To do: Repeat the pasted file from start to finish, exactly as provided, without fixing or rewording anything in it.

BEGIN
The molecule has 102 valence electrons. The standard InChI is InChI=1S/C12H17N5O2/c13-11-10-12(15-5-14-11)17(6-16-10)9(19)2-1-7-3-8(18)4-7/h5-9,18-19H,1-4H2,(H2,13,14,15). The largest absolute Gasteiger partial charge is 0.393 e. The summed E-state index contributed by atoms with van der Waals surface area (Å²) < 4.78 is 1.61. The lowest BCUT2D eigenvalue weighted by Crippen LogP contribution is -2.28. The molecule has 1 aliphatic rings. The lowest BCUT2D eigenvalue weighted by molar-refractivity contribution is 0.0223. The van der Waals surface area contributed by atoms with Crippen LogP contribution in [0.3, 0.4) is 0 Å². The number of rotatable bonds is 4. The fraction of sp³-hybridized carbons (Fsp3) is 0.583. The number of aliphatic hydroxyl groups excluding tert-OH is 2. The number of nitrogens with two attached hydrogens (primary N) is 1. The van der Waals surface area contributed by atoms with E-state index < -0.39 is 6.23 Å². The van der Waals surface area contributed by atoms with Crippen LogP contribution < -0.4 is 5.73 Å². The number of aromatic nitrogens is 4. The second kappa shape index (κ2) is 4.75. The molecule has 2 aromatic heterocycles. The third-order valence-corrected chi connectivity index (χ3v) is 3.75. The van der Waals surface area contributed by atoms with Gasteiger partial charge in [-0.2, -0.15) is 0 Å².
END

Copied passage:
The molecule has 102 valence electrons. The standard InChI is InChI=1S/C12H17N5O2/c13-11-10-12(15-5-14-11)17(6-16-10)9(19)2-1-7-3-8(18)4-7/h5-9,18-19H,1-4H2,(H2,13,14,15). The largest absolute Gasteiger partial charge is 0.393 e. The summed E-state index contributed by atoms with van der Waals surface area (Å²) < 4.78 is 1.61. The lowest BCUT2D eigenvalue weighted by Crippen LogP contribution is -2.28. The molecule has 1 aliphatic rings. The lowest BCUT2D eigenvalue weighted by molar-refractivity contribution is 0.0223. The van der Waals surface area contributed by atoms with Crippen LogP contribution in [0.3, 0.4) is 0 Å². The number of rotatable bonds is 4. The fraction of sp³-hybridized carbons (Fsp3) is 0.583. The number of aliphatic hydroxyl groups excluding tert-OH is 2. The number of nitrogens with two attached hydrogens (primary N) is 1. The van der Waals surface area contributed by atoms with E-state index < -0.39 is 6.23 Å². The van der Waals surface area contributed by atoms with Crippen LogP contribution < -0.4 is 5.73 Å². The number of aromatic nitrogens is 4. The second kappa shape index (κ2) is 4.75. The molecule has 2 aromatic heterocycles. The third-order valence-corrected chi connectivity index (χ3v) is 3.75. The van der Waals surface area contributed by atoms with Gasteiger partial charge in [-0.2, -0.15) is 0 Å².